|Net cash generated from operating activities (US$ millions)||25,345||15,875||60 %|
|Purchases of property, plant and equipment and intangible assets (US$ millions)||7,384||6,189||19 %|
|Free cash flow1 (US$ millions)||17,664||9,407||88 %|
|Consolidated sales revenue (US$ millions)||63,495||44,611||42 %|
|Underlying EBITDA1 (US$ millions)||37,720||23,902||58 %|
|Profit after tax attributable to owners of Rio Tinto (net earnings) (US$ millions)||21,094||9,769||116 %|
|Underlying earnings per share1 (EPS) (US cents)||1,321||770||72 %|
|Ordinary dividend per share (US cents)||793.0||464.0||71 %|
|Special dividend per share (US cents)||247.0||93.0||166 %|
|Total dividend per share (US cents)||1,040.0||557.0||87 %|
|Net cash / (debt)1 (US$ millions)||1,576||(664)|
|Underlying return on capital employed (ROCE)1||44 %||27 %|
1 This financial performance indicator is a non-GAAP alternative performance measure (“APM”). It is used internally by management to assess the performance of the business and is therefore considered relevant to readers of this document. It is presented here to give more clarity around the underlying business performance of the Group’s operations. APMs are reconciled to directly comparable IFRS financial measures on pages 78 to 86. Our financial results are prepared in accordance with International Financial Reporting Standards (IFRS) – see page 43 for further information. Footnotes are set out in full on page 8.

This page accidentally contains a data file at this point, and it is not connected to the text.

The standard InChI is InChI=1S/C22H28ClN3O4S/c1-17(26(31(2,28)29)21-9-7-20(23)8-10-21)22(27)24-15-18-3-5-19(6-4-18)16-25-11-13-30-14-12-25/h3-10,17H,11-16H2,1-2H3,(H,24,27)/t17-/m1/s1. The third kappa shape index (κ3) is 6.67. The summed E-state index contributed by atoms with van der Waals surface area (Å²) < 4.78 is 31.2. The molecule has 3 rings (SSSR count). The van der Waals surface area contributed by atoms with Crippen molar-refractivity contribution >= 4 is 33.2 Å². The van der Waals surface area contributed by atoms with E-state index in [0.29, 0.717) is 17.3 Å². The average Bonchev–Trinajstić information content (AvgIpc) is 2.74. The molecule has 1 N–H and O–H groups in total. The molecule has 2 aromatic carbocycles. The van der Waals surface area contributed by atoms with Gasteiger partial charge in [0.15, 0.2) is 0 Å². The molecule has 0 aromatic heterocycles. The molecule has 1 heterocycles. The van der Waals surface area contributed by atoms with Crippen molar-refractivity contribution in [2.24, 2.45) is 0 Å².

• Safety continues to be our first priority: our managed operations were fatality-free for a third successive year. The all-injury frequency rate deteriorated slightly to 0.40: fatigue, labour shortages and other pressures from COVID-19 have heightened the safety risk in day-to-day operations and we recognise that there is no room for complacency.